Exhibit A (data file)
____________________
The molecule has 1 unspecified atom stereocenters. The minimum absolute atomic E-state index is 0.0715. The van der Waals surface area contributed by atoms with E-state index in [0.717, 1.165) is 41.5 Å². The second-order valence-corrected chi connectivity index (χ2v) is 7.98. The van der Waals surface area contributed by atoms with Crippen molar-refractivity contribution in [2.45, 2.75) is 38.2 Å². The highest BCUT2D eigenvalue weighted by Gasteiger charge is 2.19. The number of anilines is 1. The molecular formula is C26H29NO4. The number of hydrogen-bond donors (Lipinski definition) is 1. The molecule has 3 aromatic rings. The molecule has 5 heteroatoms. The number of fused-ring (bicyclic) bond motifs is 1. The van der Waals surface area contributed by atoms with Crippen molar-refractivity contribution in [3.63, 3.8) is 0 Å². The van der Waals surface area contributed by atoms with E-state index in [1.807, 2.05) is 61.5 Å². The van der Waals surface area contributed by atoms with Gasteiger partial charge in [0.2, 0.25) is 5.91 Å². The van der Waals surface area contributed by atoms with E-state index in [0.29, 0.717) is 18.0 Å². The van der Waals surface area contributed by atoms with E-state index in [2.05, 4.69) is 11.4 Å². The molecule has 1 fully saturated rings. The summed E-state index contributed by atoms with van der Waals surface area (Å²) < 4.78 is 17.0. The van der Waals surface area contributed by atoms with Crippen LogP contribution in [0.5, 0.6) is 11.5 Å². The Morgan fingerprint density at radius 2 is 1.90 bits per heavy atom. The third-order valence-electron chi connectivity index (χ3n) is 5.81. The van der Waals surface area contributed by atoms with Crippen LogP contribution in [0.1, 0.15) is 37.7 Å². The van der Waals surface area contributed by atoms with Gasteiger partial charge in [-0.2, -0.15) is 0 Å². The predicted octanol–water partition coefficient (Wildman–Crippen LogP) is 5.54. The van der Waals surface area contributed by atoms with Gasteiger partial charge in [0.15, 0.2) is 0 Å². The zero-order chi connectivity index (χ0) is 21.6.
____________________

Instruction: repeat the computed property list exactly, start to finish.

The molecule has 1 unspecified atom stereocenters. The minimum absolute atomic E-state index is 0.0715. The van der Waals surface area contributed by atoms with E-state index in [0.717, 1.165) is 41.5 Å². The second-order valence-corrected chi connectivity index (χ2v) is 7.98. The van der Waals surface area contributed by atoms with Crippen molar-refractivity contribution in [2.45, 2.75) is 38.2 Å². The highest BCUT2D eigenvalue weighted by Gasteiger charge is 2.19. The number of anilines is 1. The molecular formula is C26H29NO4. The number of hydrogen-bond donors (Lipinski definition) is 1. The molecule has 3 aromatic rings. The molecule has 5 heteroatoms. The number of fused-ring (bicyclic) bond motifs is 1. The van der Waals surface area contributed by atoms with Crippen molar-refractivity contribution in [3.63, 3.8) is 0 Å². The van der Waals surface area contributed by atoms with E-state index in [1.807, 2.05) is 61.5 Å². The van der Waals surface area contributed by atoms with Gasteiger partial charge in [0.2, 0.25) is 5.91 Å². The van der Waals surface area contributed by atoms with E-state index in [0.29, 0.717) is 18.0 Å². The van der Waals surface area contributed by atoms with E-state index in [2.05, 4.69) is 11.4 Å². The molecule has 1 fully saturated rings. The summed E-state index contributed by atoms with van der Waals surface area (Å²) < 4.78 is 17.0. The van der Waals surface area contributed by atoms with Crippen LogP contribution in [0.5, 0.6) is 11.5 Å². The Morgan fingerprint density at radius 2 is 1.90 bits per heavy atom. The third-order valence-electron chi connectivity index (χ3n) is 5.81. The van der Waals surface area contributed by atoms with Crippen LogP contribution in [0.1, 0.15) is 37.7 Å². The van der Waals surface area contributed by atoms with Gasteiger partial charge in [-0.2, -0.15) is 0 Å². The predicted octanol–water partition coefficient (Wildman–Crippen LogP) is 5.54. The van der Waals surface area contributed by atoms with Gasteiger partial charge in [0.15, 0.2) is 0 Å². The zero-order chi connectivity index (χ0) is 21.6.